Madison Village established 1867

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History

Madison was first settled in the early 1800's as part of the Connecticut Western Reserve.

After being named for a number of early settlers, Madison was incorporated in 1867 and renamed in honor of President James Madison.

In 1825, bog iron was discovered in the Dock Road area.  Since timber was also plentiful, iron production became the major industry until 1851 when the bog iron was used up.  In 1835, Arcola Iron Works at the mouth of the Arcola and Cunningham creeks was the largest industrial site in Ohio.  Shipbuilding began at the harbor in 1828 and flourished until 1863.

With the end of the industries, the lakefront became a popular location for summer homes and retreats.  The dock was  also used as a departure point of the Underground Railroad.  With the land now cleared of timber, the area was well-suited for farms, nurseries and homes.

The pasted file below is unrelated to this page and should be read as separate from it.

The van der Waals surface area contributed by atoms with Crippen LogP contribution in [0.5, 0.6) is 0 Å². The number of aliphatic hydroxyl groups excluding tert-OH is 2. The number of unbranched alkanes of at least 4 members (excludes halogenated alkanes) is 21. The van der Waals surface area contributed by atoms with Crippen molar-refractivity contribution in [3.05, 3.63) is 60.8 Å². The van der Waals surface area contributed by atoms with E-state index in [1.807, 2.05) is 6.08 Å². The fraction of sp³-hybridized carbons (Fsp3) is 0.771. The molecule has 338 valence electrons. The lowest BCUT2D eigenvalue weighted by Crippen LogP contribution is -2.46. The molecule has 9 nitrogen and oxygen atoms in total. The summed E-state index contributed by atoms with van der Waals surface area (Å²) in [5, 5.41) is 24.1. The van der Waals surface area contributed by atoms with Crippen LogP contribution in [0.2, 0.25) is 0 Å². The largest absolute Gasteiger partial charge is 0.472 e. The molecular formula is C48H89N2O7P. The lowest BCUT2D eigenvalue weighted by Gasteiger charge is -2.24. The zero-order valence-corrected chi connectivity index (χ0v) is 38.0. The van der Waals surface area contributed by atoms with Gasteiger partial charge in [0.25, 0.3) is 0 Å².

In 1852, the Lake Shore and Michigan Southern Railroad arrived and made travel easier.  Nestled around a traditional New England Park Square, many buildings in the Madison Village date to the time of it's organization.  The row of buildings at the village center plus twenty-eight additional buildings and sites in Madison are listed on the National Register of Historic Places.  Twenty-six homes bear the Historic Home Plaque from the Lake County Historical Society. 

"Madison truly is Living History".

 

Note:  Information was compiled from materials supplied by the Madison Historical Society.